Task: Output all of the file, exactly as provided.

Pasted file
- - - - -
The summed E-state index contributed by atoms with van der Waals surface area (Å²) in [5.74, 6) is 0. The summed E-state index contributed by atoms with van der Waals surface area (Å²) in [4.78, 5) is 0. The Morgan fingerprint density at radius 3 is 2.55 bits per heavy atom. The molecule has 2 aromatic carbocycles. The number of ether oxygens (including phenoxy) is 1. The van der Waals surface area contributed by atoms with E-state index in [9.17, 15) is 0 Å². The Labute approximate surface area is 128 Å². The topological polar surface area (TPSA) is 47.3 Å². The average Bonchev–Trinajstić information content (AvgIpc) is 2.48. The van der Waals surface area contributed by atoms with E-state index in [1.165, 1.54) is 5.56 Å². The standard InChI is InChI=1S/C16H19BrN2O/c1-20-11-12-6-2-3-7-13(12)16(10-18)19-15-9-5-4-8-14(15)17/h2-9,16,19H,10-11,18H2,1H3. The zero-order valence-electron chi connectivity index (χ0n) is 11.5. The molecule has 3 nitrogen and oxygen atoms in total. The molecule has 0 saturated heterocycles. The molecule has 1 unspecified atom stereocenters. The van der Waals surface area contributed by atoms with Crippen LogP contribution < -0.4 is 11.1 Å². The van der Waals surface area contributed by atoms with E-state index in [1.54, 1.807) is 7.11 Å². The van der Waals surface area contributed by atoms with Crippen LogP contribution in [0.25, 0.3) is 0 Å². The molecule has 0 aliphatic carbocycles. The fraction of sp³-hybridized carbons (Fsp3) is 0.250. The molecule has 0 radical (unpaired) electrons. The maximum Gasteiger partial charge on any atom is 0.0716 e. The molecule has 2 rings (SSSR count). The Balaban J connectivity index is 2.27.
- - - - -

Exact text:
The summed E-state index contributed by atoms with van der Waals surface area (Å²) in [5.74, 6) is 0. The summed E-state index contributed by atoms with van der Waals surface area (Å²) in [4.78, 5) is 0. The Morgan fingerprint density at radius 3 is 2.55 bits per heavy atom. The molecule has 2 aromatic carbocycles. The number of ether oxygens (including phenoxy) is 1. The van der Waals surface area contributed by atoms with E-state index in [9.17, 15) is 0 Å². The Labute approximate surface area is 128 Å². The topological polar surface area (TPSA) is 47.3 Å². The average Bonchev–Trinajstić information content (AvgIpc) is 2.48. The van der Waals surface area contributed by atoms with E-state index in [1.165, 1.54) is 5.56 Å². The standard InChI is InChI=1S/C16H19BrN2O/c1-20-11-12-6-2-3-7-13(12)16(10-18)19-15-9-5-4-8-14(15)17/h2-9,16,19H,10-11,18H2,1H3. The zero-order valence-electron chi connectivity index (χ0n) is 11.5. The molecule has 3 nitrogen and oxygen atoms in total. The molecule has 0 saturated heterocycles. The molecule has 1 unspecified atom stereocenters. The van der Waals surface area contributed by atoms with Crippen LogP contribution < -0.4 is 11.1 Å². The van der Waals surface area contributed by atoms with E-state index in [1.54, 1.807) is 7.11 Å². The van der Waals surface area contributed by atoms with Crippen LogP contribution in [0.25, 0.3) is 0 Å². The molecule has 0 aliphatic carbocycles. The fraction of sp³-hybridized carbons (Fsp3) is 0.250. The molecule has 0 radical (unpaired) electrons. The maximum Gasteiger partial charge on any atom is 0.0716 e. The molecule has 2 rings (SSSR count). The Balaban J connectivity index is 2.27.